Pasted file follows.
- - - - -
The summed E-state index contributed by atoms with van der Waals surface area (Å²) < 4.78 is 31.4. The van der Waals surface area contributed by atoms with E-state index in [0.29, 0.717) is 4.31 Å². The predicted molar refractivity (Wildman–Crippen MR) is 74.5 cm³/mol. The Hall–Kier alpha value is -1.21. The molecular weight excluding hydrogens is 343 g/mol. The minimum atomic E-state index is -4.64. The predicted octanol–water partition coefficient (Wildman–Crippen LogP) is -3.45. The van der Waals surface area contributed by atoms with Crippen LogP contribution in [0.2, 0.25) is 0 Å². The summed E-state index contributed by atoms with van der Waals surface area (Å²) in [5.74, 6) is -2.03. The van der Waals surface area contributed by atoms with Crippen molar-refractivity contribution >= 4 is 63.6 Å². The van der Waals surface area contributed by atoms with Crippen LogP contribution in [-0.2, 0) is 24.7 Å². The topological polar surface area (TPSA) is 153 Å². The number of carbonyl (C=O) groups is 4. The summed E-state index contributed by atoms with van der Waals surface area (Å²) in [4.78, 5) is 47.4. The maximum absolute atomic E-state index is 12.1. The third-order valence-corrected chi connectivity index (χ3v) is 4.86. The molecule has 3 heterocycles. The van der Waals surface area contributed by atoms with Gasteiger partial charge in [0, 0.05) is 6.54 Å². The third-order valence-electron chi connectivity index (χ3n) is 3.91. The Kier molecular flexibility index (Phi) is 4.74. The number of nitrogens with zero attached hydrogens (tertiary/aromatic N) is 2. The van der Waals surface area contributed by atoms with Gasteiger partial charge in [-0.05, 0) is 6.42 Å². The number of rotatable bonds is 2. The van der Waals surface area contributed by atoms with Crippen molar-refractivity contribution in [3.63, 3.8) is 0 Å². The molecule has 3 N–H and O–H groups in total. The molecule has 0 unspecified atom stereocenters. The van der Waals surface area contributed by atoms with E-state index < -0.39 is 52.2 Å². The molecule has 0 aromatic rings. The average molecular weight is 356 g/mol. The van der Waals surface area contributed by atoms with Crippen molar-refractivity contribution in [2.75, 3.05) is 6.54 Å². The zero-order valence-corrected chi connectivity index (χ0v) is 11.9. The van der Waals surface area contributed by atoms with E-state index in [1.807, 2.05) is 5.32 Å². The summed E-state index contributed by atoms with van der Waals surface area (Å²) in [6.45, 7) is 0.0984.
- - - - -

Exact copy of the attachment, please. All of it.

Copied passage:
The summed E-state index contributed by atoms with van der Waals surface area (Å²) < 4.78 is 31.4. The van der Waals surface area contributed by atoms with E-state index in [0.29, 0.717) is 4.31 Å². The predicted molar refractivity (Wildman–Crippen MR) is 74.5 cm³/mol. The Hall–Kier alpha value is -1.21. The molecular weight excluding hydrogens is 343 g/mol. The minimum atomic E-state index is -4.64. The predicted octanol–water partition coefficient (Wildman–Crippen LogP) is -3.45. The van der Waals surface area contributed by atoms with Crippen LogP contribution in [0.2, 0.25) is 0 Å². The summed E-state index contributed by atoms with van der Waals surface area (Å²) in [5.74, 6) is -2.03. The van der Waals surface area contributed by atoms with Crippen molar-refractivity contribution >= 4 is 63.6 Å². The van der Waals surface area contributed by atoms with Crippen LogP contribution in [-0.2, 0) is 24.7 Å². The topological polar surface area (TPSA) is 153 Å². The number of carbonyl (C=O) groups is 4. The summed E-state index contributed by atoms with van der Waals surface area (Å²) in [4.78, 5) is 47.4. The maximum absolute atomic E-state index is 12.1. The third-order valence-corrected chi connectivity index (χ3v) is 4.86. The molecule has 3 heterocycles. The van der Waals surface area contributed by atoms with Gasteiger partial charge in [0, 0.05) is 6.54 Å². The third-order valence-electron chi connectivity index (χ3n) is 3.91. The Kier molecular flexibility index (Phi) is 4.74. The number of nitrogens with zero attached hydrogens (tertiary/aromatic N) is 2. The van der Waals surface area contributed by atoms with Gasteiger partial charge in [-0.05, 0) is 6.42 Å². The number of rotatable bonds is 2. The van der Waals surface area contributed by atoms with Crippen molar-refractivity contribution in [3.63, 3.8) is 0 Å². The molecule has 3 N–H and O–H groups in total. The molecule has 0 unspecified atom stereocenters. The van der Waals surface area contributed by atoms with E-state index < -0.39 is 52.2 Å². The molecule has 0 aromatic rings. The average molecular weight is 356 g/mol. The van der Waals surface area contributed by atoms with Crippen molar-refractivity contribution in [2.75, 3.05) is 6.54 Å². The zero-order valence-corrected chi connectivity index (χ0v) is 11.9. The van der Waals surface area contributed by atoms with E-state index in [1.807, 2.05) is 5.32 Å². The summed E-state index contributed by atoms with van der Waals surface area (Å²) in [6.45, 7) is 0.0984.